History of Caura River
History of Caura River
The Caura area was once an Arawak settlement and it lay in the valley along the Tacarigua river approximately five miles north of the eastern main road. When the British captured Trinidad in 1797, nineteen lots were marked along the river area. This represented a strip that began from the Caura Valley entrance and lead right up to the head waters of Tacarigua River. This distance covered became known as Caura River. The location and climate in the mountain area lead to the inhabitation of settlers who initiated the cocoa and coffee estates in the region. The valley was one of the healthiest localities in Trinidad. In 1943, the government and Sir Bade Clifford acquired all the land in and around the village of Caura in order to build a dam to supply the entire north of Trinidad with water.
The plan was to dam the Caura River and construct a three hundred acre lake in the village area. In 1946, all the buildings and people were cleared and workers began to lay foundations of the dam. No further work has been carried out on the dam and all that can be seen are remnants from this project. After this, there was an attempt to make Caura and aesthetically pleasing park. Caura recreational park is situated in a central portion of the Tacarigua river valley in the St. George County east which is an estimated nine kilometers from the Tacarigua town on Caura Royal road.
The park is approximately one and a half hours away from Port-of-Spain and almost an hour away from Arima. Improved conditions of Caura Royal Road has led to easier access to site hence more visitors. Vegetation is not unique but is important for water shed management and aesthetic reasons. Vegetation is mostly secondary growth. It is estimated that 60 % of the park area is formed by natural vegetation. However, cultivative species such as the Diptoryx ordorata(tonca bean) and calabash are common. Bamboo is also plentiful and is planted in riparian zones for ricer bank stabilization.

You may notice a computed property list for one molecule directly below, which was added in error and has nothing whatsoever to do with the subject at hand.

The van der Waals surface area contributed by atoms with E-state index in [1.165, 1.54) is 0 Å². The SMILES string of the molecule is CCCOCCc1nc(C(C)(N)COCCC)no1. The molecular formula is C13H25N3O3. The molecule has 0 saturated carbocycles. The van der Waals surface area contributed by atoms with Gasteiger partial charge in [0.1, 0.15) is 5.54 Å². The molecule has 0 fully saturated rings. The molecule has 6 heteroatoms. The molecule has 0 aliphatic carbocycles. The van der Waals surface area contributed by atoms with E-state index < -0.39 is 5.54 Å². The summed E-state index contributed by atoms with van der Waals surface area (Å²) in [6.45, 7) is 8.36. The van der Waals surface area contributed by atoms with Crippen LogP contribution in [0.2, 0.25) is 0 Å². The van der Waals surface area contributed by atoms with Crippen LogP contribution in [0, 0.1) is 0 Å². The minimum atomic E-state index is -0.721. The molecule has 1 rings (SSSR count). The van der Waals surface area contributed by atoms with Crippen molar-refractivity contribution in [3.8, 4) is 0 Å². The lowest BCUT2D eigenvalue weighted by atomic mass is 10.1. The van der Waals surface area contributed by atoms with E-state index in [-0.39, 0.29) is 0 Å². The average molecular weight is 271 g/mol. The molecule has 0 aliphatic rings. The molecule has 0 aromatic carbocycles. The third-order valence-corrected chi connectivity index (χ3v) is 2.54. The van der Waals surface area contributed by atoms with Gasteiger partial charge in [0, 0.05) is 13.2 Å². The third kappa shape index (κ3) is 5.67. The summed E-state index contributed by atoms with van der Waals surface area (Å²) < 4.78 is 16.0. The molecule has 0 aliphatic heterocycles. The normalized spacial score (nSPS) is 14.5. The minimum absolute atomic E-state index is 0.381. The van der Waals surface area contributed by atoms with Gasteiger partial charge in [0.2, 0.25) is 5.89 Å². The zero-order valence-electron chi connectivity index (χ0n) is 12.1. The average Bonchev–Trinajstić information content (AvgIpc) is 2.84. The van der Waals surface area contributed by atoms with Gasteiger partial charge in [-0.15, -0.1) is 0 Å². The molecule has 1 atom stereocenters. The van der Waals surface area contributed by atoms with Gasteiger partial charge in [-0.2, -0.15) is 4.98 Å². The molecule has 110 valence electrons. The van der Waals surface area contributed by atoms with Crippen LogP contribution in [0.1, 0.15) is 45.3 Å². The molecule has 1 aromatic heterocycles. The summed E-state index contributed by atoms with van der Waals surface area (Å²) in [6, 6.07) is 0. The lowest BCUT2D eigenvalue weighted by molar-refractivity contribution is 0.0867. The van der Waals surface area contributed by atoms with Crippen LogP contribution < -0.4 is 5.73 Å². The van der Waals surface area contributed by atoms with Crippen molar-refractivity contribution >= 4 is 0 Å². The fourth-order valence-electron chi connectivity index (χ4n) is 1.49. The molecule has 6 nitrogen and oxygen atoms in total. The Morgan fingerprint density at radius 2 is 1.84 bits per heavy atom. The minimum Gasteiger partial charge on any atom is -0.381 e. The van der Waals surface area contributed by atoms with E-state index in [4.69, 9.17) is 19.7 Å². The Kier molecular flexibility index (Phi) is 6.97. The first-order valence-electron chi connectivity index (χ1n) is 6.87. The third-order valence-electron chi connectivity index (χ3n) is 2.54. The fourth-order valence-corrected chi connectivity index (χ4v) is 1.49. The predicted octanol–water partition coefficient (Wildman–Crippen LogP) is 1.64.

The vegetation and the present ecological factors encourage a diversity of wild life. There is a presence of many forest ornamentals and fruit trees due to agricultural estates. Mammals present include agouti, lappe, deer, armadillo/ tattoo, opossum, manicou or porcupine. Birdlife include parrots such as the common orange winged parrot and the yellow headed parrot. There is also a population of the blue crowned motmot. Organisms include guabine, tata, cascara, cray fish and mountain crabs. Reptiles and Amphibians include tree frogs, the common iguana and three of the four types of venomous snakes. These are large coral
snakes, Mapipire zanara and mapipire balsian.